Some of the garments conceived by the Moscow native are true re-propositions of US kits in Russian sauce. A strange mixture of stories, colors and idioms that, in the end, confirms and concretizes the syllogism conveyed by BasicGallery’s evocative archive. Sport is universal. Sport is Kappa. Kappa is universal.

Kappa advertorial
Kappa x Federazione Italiana Canottaggio
Kappa x USA Track and Field National Team at LA '84
Joan Benoit, marathon gold medal at LA '84

Game Changers – Keen


With this mantra, Keen Footwear has always stood as an inspiration in the wardrobe of every dynamic family, a beacon for men, women and children who enjoy spending time outdoors.

Founded in 2003 in Alameda, California, by Martin Keen and Rory Fuerst, this American footwear and accessories company has won the hearts of “Outside People” worldwide through its charity-centered mission and innovative designs. But where did its story begin? Keen Footwear started with a reinterpretation of the old saying, “Necessity is the Mother of Invention.”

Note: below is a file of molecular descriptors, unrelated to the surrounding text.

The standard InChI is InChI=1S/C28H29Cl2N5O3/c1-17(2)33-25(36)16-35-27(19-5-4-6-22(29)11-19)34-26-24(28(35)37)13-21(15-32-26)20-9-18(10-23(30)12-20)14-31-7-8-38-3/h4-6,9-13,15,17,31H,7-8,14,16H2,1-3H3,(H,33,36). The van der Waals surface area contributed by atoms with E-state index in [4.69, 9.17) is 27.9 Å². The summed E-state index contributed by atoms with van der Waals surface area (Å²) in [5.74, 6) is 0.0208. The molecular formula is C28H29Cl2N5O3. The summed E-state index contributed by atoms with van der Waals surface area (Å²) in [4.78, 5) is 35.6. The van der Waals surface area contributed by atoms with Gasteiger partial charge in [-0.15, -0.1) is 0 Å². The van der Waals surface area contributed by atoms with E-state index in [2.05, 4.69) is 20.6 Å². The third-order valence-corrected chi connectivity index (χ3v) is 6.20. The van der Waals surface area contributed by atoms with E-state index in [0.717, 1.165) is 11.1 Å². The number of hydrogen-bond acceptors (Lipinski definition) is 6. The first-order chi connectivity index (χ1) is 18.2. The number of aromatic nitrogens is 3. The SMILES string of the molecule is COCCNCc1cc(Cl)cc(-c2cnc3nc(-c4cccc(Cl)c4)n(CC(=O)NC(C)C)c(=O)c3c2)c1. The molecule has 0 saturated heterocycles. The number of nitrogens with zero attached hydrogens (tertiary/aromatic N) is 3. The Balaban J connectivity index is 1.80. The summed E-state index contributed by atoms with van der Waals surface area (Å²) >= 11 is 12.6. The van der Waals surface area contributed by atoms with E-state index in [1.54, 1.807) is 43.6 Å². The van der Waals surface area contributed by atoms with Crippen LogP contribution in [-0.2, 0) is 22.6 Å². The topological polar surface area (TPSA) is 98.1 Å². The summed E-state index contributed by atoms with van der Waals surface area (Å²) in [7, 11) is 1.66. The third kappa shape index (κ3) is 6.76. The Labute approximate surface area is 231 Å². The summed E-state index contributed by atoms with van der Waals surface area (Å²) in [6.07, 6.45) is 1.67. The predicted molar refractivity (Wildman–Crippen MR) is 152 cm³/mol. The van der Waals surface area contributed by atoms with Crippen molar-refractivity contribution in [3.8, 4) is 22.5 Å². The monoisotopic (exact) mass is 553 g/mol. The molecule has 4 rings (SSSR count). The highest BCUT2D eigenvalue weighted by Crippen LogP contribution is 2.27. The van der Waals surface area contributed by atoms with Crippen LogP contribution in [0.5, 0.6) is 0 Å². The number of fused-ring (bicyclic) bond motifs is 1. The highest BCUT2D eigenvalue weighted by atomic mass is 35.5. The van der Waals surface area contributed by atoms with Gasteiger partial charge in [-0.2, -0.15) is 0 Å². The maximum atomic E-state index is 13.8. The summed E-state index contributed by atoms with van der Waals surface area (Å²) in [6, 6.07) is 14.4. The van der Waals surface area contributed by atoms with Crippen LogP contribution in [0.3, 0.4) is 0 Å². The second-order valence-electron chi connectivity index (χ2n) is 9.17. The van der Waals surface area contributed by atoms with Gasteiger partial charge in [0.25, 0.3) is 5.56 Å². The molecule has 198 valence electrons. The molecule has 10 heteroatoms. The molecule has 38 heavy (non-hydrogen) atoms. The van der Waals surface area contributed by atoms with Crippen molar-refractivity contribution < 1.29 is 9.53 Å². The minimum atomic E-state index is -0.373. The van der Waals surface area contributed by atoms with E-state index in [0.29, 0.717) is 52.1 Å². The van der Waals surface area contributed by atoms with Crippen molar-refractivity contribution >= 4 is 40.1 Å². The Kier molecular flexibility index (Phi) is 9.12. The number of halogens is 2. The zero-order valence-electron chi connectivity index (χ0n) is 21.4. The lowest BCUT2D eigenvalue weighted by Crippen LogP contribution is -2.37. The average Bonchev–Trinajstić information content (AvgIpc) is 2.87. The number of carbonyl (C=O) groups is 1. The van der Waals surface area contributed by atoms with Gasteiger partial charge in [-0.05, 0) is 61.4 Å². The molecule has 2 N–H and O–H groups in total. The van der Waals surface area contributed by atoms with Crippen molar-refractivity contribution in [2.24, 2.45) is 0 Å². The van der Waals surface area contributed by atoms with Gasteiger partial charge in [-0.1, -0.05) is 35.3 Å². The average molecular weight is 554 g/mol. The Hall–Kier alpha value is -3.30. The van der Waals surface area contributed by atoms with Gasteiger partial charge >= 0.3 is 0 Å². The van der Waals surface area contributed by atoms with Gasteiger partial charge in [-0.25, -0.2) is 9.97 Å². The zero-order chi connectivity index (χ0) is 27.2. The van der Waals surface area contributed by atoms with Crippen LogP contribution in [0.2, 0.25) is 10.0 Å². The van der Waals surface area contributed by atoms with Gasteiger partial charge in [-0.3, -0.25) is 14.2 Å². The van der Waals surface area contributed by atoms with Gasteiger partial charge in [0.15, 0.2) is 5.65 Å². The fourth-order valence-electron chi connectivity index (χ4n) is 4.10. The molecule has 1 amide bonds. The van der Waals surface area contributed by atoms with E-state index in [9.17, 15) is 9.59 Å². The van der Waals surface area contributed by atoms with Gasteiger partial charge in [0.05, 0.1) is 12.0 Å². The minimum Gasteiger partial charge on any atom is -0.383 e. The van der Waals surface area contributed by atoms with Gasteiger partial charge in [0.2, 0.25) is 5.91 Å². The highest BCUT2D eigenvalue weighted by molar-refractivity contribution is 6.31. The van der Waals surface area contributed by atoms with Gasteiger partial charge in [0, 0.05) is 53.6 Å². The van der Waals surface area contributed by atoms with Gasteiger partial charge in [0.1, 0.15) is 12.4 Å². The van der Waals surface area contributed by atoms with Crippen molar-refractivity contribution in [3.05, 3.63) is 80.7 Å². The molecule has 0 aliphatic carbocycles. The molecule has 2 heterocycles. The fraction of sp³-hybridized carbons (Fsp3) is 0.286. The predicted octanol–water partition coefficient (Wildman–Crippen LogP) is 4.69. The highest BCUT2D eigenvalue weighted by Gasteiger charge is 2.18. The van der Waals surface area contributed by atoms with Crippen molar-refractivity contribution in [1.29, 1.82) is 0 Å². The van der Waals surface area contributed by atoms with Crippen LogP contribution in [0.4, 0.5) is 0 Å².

KEEN FW23 Zionic


Martin Keen grew up in the southwest of England, steeped in the world of footwear due to his father’s work at the famous British footwear brand, Clarks. His personal journey took him from Ireland to America, where his love of sailing – inherited from his father – lit the spark that would give rise to Keen Footwear. Among the roaring ocean waves, Martin was constantly faced with a dilemma: finding footwear that was practical and, most importantly, protected his feet from impact. This led to the idea of a shoe with enough toe room that hugged the foot rather than squeezing it uncomfortably. In 2003, through a collaboration with Rory Fuerst, the famous Newport Sandal was born, an innovation that took the industry by storm, earning the title of “Launch of the Year” from the prestigious Footwear News magazine.

KEEN Uneek SS24
Uneek Year of the Dragon Campaign

Since then, Keen has embraced not only the goal of revolutionizing footwear, but of creating a positive impact in every aspect of its business. In a short time, the company gained a reputation by supporting numerous charitable causes, fully embodying the brand’s philosophy of fostering innovation and creating new opportunities.

This is how the “Keen Effect” was born, a wave of change that propagates through every step the brand takes.